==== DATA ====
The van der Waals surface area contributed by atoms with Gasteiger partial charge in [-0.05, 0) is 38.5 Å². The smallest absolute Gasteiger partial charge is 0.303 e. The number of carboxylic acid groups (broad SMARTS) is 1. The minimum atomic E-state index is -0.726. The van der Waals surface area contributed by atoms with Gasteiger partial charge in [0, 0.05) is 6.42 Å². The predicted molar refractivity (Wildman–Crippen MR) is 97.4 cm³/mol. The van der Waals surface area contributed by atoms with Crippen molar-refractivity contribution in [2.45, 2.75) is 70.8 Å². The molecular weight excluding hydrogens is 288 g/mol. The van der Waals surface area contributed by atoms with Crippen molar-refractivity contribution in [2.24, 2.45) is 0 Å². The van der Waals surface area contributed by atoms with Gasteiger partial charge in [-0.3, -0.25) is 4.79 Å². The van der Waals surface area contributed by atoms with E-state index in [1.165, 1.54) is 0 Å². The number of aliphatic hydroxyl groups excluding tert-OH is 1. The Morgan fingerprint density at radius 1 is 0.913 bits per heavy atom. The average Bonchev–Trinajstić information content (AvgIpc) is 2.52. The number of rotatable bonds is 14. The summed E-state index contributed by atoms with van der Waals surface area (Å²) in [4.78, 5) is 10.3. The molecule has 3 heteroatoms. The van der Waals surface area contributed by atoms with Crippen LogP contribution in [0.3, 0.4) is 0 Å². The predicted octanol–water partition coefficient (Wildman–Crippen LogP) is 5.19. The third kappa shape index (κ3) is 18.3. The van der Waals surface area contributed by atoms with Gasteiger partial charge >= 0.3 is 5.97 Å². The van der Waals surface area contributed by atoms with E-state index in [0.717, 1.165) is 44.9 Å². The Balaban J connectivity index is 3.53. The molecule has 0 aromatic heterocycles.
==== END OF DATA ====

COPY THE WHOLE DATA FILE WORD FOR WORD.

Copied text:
The van der Waals surface area contributed by atoms with Gasteiger partial charge in [-0.05, 0) is 38.5 Å². The smallest absolute Gasteiger partial charge is 0.303 e. The number of carboxylic acid groups (broad SMARTS) is 1. The minimum atomic E-state index is -0.726. The van der Waals surface area contributed by atoms with Gasteiger partial charge in [0, 0.05) is 6.42 Å². The predicted molar refractivity (Wildman–Crippen MR) is 97.4 cm³/mol. The van der Waals surface area contributed by atoms with Crippen molar-refractivity contribution in [2.45, 2.75) is 70.8 Å². The molecular weight excluding hydrogens is 288 g/mol. The van der Waals surface area contributed by atoms with Crippen molar-refractivity contribution in [2.24, 2.45) is 0 Å². The van der Waals surface area contributed by atoms with Gasteiger partial charge in [-0.3, -0.25) is 4.79 Å². The van der Waals surface area contributed by atoms with E-state index in [1.165, 1.54) is 0 Å². The number of aliphatic hydroxyl groups excluding tert-OH is 1. The Morgan fingerprint density at radius 1 is 0.913 bits per heavy atom. The average Bonchev–Trinajstić information content (AvgIpc) is 2.52. The number of rotatable bonds is 14. The summed E-state index contributed by atoms with van der Waals surface area (Å²) in [4.78, 5) is 10.3. The molecule has 3 heteroatoms. The van der Waals surface area contributed by atoms with Crippen LogP contribution in [0.3, 0.4) is 0 Å². The predicted octanol–water partition coefficient (Wildman–Crippen LogP) is 5.19. The third kappa shape index (κ3) is 18.3. The van der Waals surface area contributed by atoms with Gasteiger partial charge >= 0.3 is 5.97 Å². The van der Waals surface area contributed by atoms with E-state index in [0.717, 1.165) is 44.9 Å². The Balaban J connectivity index is 3.53. The molecule has 0 aromatic heterocycles.